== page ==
As long as someone is paying for the content, any of these models are good for content creators. device makers, ane consumers alike. Bring them on!
Updated DRM Reference Table Now Available January 19, 2012Posted by Bill Rosenblatt in Uncategorized.
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I have updated the GiantSteps DRM and Content Protection Reference Table that I have been maintaining for the past three years. This version updates the previous version from April 2010. The update includes updated information on over three dozen DRM, conditional access, and other content protection technologies, as well as an expanded section on independent protection technologies for PC games and software.
You can get a copy of the table in PDF (4 x 2 page layout) for free here (scroll down to the form and choose “DRM and Content Protection Reference Table (PDF)” from the dropdown menu). Or, if you would like the unprotected Excel spreadsheet, the cost is USD 300 (PayPal accepted), click here to order.
Public Library E-Book Lending Must Change to Survive December 4, 2011Posted by Bill Rosenblatt in DRM, Law, Publishing, Uncategorized.
A few events over the past few weeks illustrate the downward arc that I have suggested is in store for public libraries in the e-book age. First, Amazon introduced its own e-book “lending library” for members of its $79/year Amazon Prime service, which allows users to “borrow” one e-book at a time, with no due dates. Second, yet another major trade book publisher, Penguin, got into a spat with public libraries over e-book lending. Penguin stopped offering new titles and withheld Kindle access to all titles, out of unspecified security concerns with OverDrive (the service that powers most U.S. e-book library lending) and Amazon. (Penguin subsequently restored access for existing titles, but not for new ones.)
The Penguin incident is only the latest in what will undoubtedly be a long series of squabbles between publishers and libraries over e-book lending. In fact, five of the “Big Six” U.S. trade book publishers are now either limiting their e-book licensing to libraries or not licensing at all — and the sixth (and largest), Random House, is reportedly reconsidering its library e-book licensing policies. Such spats may well lead to a world of off-putting restrictions and confusion for libraries and their patrons.
Libraries have two fundamental problems here: they have less control over the situation than publishers do, and they are about to get some serious competition from the private sector. An article in Publishers Weekly gives an overview of Amazon’s e-book lending feature and its implications for publishers and authors. In a nutshell, the program is currently limited to a few thousand titles that originate either from Amazon itself or from smaller publishers that still sell e-books to Amazon under a wholesale model, as opposed to the “agent” model used by most major trade publishers, which forbids such activity.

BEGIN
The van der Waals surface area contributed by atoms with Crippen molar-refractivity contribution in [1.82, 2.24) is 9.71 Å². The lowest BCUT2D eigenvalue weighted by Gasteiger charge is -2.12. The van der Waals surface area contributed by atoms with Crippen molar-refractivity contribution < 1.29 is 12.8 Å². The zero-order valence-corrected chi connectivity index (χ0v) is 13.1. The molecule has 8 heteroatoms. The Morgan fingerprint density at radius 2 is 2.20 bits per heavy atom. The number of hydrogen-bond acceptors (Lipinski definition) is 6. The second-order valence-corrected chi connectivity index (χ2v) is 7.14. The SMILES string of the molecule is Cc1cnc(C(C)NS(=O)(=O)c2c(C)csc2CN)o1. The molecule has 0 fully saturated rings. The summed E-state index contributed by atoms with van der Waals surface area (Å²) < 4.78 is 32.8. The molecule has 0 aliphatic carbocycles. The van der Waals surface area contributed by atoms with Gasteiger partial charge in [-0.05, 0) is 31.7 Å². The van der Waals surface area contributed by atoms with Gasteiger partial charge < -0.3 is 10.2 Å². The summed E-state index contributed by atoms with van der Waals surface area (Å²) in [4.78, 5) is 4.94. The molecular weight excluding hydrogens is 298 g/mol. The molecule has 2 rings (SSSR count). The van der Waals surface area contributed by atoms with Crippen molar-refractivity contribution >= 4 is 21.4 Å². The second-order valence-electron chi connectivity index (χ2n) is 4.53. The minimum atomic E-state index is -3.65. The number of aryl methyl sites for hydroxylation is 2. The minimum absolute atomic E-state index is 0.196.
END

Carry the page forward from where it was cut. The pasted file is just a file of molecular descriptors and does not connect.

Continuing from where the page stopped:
But the Publishers Weekly piece only covers the impact of e-book lending on publishers and authors, many of whom are raising a fuss about Amazon’s program. It says nothing about the program’s impact on public libraries. The executive director of the American Library Association (ALA), Keith Fiels, has publicly expressed a lack of concern over the impact of Amazon’s lending program, given its limited range of titles and that it’s part of a subscription program that includes other features such as streaming video and free expedited shipping. The ALA is more concerned about major-publisher moves like Penguin’s.
Indeed, public libraries are experiencing major growth in e-book lending, especially since Amazon joined the e-lending world by opening up its DRM to enable lending and integrating it with OverDrive’s library lending service. Another piece of evidence that library e-lending is expanding is the entry of a Seattle-based startup called BlueFire Productions as the first serious competitor to OverDrive in the public library space.
At bottom, this is about two things: ways to make e-books available legally for free, and the promotional value of free distribution. That’s why libraries should be worried. First, consumers generally don’t care where they get free legal e-books, as long as they are available conveniently and can be read on their favorite devices. Second, what Amazon has started as a limited service that’s only available to an elite tier of customers will surely become more widely available and with more titles, especially with competitors like Barnes & Noble constantly looking for ways to differentiate themselves from the market leader.
Amazon subsidizes the wholesale cost of e-books that it lends to Amazon Prime members. It does this to make its own services and devices more attractive, not to spur sales of those e-books. If and when B&N offers an equivalent feature, it will undoubtedly do the same.